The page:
Monday, January 08, 2007

My home theater setup

I have become increasingly fond of studying motion pictures in the last year. Avant garde cinema, cinema verite, the work of "film auteurs" (or art films), documentaries, technically superlative motion pictures, and so on.

This article details my home theater setup. It is not easy to duplicate a full-fledged cinema theater in one's home but I think I have managed to better it in many ways. :-)


Projection system: I use a Sharp Notevision XR-10X DLP front projection system, it can natively display 1024x768 pixels (more than enough for a DVD source). I use a very smooth light wall for projection but might go in for a tripod mounted projection screen in future. The projector is very bright (2000 lumens) and the contrast ratio is a rich 2000:1, so even in daytime, with curtains drawn, the visuals are rich.

Media source: I use standard PC hardware (a Compaq R4000 laptop) as a media source, especially since I keep most movies in MPEG-4 format (my DVD player, Philips DV642P supports MPEG-4 but is not as flexible as a general purpose computer) and also since I like to watch movies with subtitles. The PC has a standard video card, VGA/component out and a region free DVD ROM drive. I don't use the PC's inbuilt sound card since that only has 2 channel output.

Sound output system: I use Creative's Audigy 2 ZS laptop cardbus sound card. It is THX certified, has built-in decoding for Dolby Digital and DTS, supports 7.1 channels, and has 6-channel analog out as well as optical out.

Audio Receiver/Speaker system:
I use Logitech's Z5450 digital 5.1 speaker system, with 2 front satellites, 1 center and 2 rear satellites and a sub-woofer. The speakers are again, THX, can produce more than 300watts RMS, and best of all, the rear satellites are wireless for audio connectivity to the main receiver/amplifier. The receiver also has in-built decoding for Dolby Digital and DTS, and has multiple optical inputs, digital co-ax inputs and the standard 6-channel analog inputs.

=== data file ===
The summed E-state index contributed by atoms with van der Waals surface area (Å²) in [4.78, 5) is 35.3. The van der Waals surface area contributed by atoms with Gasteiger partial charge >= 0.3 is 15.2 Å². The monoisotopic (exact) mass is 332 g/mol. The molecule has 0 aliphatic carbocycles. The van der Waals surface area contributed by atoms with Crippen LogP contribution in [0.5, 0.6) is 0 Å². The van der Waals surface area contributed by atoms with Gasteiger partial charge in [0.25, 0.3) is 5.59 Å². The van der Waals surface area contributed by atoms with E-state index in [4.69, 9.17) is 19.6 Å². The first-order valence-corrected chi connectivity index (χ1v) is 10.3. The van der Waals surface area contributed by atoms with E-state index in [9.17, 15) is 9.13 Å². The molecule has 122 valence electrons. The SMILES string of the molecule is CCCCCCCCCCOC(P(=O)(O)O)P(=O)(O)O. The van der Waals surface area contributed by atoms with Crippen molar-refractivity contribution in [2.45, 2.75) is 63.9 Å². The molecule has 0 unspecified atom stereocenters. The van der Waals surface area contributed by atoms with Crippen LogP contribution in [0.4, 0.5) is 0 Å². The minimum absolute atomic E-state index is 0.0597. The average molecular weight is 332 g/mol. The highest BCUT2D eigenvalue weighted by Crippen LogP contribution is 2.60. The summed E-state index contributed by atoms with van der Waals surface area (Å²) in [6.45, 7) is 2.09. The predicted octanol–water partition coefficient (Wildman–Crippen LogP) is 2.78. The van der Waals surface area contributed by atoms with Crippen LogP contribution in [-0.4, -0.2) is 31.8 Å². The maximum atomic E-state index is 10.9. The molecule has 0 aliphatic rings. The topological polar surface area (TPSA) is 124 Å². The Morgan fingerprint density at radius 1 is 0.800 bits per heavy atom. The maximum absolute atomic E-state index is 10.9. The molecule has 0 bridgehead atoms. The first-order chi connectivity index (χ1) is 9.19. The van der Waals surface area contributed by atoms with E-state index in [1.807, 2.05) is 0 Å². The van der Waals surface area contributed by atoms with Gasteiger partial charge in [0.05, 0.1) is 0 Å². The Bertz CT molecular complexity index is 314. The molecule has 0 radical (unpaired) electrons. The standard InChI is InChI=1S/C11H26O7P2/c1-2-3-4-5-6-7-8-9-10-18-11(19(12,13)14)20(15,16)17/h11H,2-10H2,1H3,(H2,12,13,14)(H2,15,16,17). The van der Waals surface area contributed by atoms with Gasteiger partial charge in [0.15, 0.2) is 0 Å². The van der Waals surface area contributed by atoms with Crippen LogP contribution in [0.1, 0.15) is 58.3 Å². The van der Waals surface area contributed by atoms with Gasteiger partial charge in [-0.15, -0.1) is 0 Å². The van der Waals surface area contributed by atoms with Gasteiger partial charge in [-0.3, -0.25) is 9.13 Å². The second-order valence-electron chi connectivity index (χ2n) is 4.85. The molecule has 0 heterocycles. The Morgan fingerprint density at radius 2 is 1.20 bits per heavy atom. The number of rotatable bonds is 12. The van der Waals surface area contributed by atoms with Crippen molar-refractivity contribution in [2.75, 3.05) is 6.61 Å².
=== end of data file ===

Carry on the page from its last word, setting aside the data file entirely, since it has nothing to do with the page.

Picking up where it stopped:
Software: I greatly prefer Media Player Classic (MPC) on Windows XP Professional with ffdshow codecs for decoding MPEG4 streams (DivX, XviD, mp4, etc.)

I use the K Lite codec pack, which includes MPC and a wide variety of codecs (including ffdshow).

Watching a movie is therefore as simple (sic) as:

- Making sure I have a high quality audio/visual media (preferably MPEG4 or H.264), Dolby Digital audio (if available) and synchronized English subtitles in Subrip format (so that MPC can display them as per my specifications). The combination of these three things is very hard to get right, especially for movies which are out of circulation, but it is possible with lots of resources available on the internet.

- Running Media player classic with the media files

- Selecting the audio settings to pass through any Dolby audio un-decoded to the sound card (Audigy 2 ZS), which performs hardware decoding of the audio stream. Software decoding of Dolby Digital and DTS streams is still in its infancy. One of the best software decoders, ac3filter, which works with MPC, still has a way to go (it suffers from channel amplitude distortion, unnoticeable till somebody tells you about it).

- Choose the subtitles to be displayed

- Connect the projector via the VGA cable

- Connect the Z-5450 receiver with the 6-channel cables from the Audigy 2 ZS sound card. I might use an optical cable someday to decode the audio stream in the receiver instead of the sound card.

- Set the sub-woofer volume and surround volume on the receiver

- Start the movie, sit back and enjoy.

The set-up is very high quality, as far as I am concerned, but is still not very expensive.

Some of the things which can make it top of the line (but suffer from a bad cost-benefit ratio) are HDMI/DVI video (doesn't help much because very few sources are sold in HD format), an optical audio pass-through from the media direct to the audio receiver, and a better speaker system with higher dynamic range (Z-5450 has a dynamic range of around 95db which is actually better than native CD audio dynamic range of 90db), and a lower Total Harmonic Distortion (Z-5450 has a high THD of 10%, but there is no other rear wireless speaker system in the market which offers as much as this system at this price). I am actually very pleased with both the projector and the speaker system.

The projector cost me around $750, bought from a discount retailer on the internet.
The speakers cost around $230, bought from
The Audigy 2 ZS notebook sound card costs around $100, bought from
I already had a laptop.

So, for around $1100, much much less than the cost of a big-screen television, I have a home theater system, with a very big screen and awesome audio which provides me, my wife and my friends, many hours of pleasure.

(well, you also need a big empty room). :-)